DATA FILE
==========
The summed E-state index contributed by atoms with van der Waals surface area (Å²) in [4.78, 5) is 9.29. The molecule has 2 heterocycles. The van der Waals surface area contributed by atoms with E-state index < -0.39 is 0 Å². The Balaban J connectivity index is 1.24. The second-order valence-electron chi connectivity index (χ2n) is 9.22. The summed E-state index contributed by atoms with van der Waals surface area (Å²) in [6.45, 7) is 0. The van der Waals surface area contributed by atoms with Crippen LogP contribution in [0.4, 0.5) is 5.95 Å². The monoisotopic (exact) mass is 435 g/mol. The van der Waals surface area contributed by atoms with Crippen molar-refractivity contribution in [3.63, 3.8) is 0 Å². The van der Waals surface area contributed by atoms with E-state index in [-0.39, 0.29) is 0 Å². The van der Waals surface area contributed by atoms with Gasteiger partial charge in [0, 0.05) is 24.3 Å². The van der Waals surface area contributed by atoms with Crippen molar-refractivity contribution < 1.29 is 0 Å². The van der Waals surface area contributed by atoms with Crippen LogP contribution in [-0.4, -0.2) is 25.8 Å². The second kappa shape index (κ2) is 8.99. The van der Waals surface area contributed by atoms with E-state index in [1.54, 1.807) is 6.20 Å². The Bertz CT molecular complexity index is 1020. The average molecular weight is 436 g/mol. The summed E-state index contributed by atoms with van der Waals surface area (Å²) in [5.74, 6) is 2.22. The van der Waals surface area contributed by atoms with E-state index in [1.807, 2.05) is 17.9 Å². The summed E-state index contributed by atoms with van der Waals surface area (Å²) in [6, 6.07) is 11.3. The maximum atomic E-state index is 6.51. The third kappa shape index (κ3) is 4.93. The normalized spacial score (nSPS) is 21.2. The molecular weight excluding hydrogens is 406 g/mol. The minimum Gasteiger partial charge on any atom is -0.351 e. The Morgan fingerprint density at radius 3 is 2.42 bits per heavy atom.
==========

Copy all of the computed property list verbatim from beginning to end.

The summed E-state index contributed by atoms with van der Waals surface area (Å²) in [4.78, 5) is 9.29. The molecule has 2 heterocycles. The van der Waals surface area contributed by atoms with E-state index < -0.39 is 0 Å². The Balaban J connectivity index is 1.24. The second-order valence-electron chi connectivity index (χ2n) is 9.22. The summed E-state index contributed by atoms with van der Waals surface area (Å²) in [6.45, 7) is 0. The van der Waals surface area contributed by atoms with Crippen LogP contribution in [0.4, 0.5) is 5.95 Å². The monoisotopic (exact) mass is 435 g/mol. The van der Waals surface area contributed by atoms with Crippen molar-refractivity contribution in [3.63, 3.8) is 0 Å². The van der Waals surface area contributed by atoms with E-state index in [-0.39, 0.29) is 0 Å². The van der Waals surface area contributed by atoms with Gasteiger partial charge in [0, 0.05) is 24.3 Å². The van der Waals surface area contributed by atoms with Crippen molar-refractivity contribution < 1.29 is 0 Å². The van der Waals surface area contributed by atoms with Crippen LogP contribution in [-0.4, -0.2) is 25.8 Å². The second kappa shape index (κ2) is 8.99. The van der Waals surface area contributed by atoms with E-state index in [1.54, 1.807) is 6.20 Å². The Bertz CT molecular complexity index is 1020. The average molecular weight is 436 g/mol. The summed E-state index contributed by atoms with van der Waals surface area (Å²) in [5.74, 6) is 2.22. The van der Waals surface area contributed by atoms with E-state index in [1.807, 2.05) is 17.9 Å². The summed E-state index contributed by atoms with van der Waals surface area (Å²) in [6, 6.07) is 11.3. The maximum atomic E-state index is 6.51. The third kappa shape index (κ3) is 4.93. The normalized spacial score (nSPS) is 21.2. The molecular weight excluding hydrogens is 406 g/mol. The minimum Gasteiger partial charge on any atom is -0.351 e. The Morgan fingerprint density at radius 3 is 2.42 bits per heavy atom.